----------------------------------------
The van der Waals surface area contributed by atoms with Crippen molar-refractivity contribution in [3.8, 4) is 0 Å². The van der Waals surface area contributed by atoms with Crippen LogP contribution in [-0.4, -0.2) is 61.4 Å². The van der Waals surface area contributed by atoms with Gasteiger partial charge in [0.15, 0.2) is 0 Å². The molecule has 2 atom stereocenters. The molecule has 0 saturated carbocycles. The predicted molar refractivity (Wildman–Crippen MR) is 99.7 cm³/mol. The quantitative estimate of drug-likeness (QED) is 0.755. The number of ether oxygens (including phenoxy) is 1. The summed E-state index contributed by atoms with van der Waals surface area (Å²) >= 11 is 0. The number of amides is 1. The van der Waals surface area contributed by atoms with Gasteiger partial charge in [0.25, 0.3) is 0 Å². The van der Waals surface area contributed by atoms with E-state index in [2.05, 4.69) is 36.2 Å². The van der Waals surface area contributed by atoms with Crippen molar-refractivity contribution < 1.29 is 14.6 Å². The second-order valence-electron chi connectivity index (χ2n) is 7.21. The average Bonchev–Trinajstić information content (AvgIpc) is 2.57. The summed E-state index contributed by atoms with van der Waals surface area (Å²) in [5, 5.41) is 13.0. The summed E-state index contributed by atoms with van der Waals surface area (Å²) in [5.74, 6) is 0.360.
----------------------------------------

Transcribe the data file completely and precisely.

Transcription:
The van der Waals surface area contributed by atoms with Crippen molar-refractivity contribution in [3.8, 4) is 0 Å². The van der Waals surface area contributed by atoms with Crippen LogP contribution in [-0.4, -0.2) is 61.4 Å². The van der Waals surface area contributed by atoms with Gasteiger partial charge in [0.15, 0.2) is 0 Å². The molecule has 2 atom stereocenters. The molecule has 0 saturated carbocycles. The predicted molar refractivity (Wildman–Crippen MR) is 99.7 cm³/mol. The quantitative estimate of drug-likeness (QED) is 0.755. The number of ether oxygens (including phenoxy) is 1. The summed E-state index contributed by atoms with van der Waals surface area (Å²) >= 11 is 0. The number of amides is 1. The van der Waals surface area contributed by atoms with Gasteiger partial charge in [0.25, 0.3) is 0 Å². The van der Waals surface area contributed by atoms with E-state index in [2.05, 4.69) is 36.2 Å². The van der Waals surface area contributed by atoms with Crippen molar-refractivity contribution < 1.29 is 14.6 Å². The second-order valence-electron chi connectivity index (χ2n) is 7.21. The average Bonchev–Trinajstić information content (AvgIpc) is 2.57. The summed E-state index contributed by atoms with van der Waals surface area (Å²) in [5, 5.41) is 13.0. The summed E-state index contributed by atoms with van der Waals surface area (Å²) in [5.74, 6) is 0.360.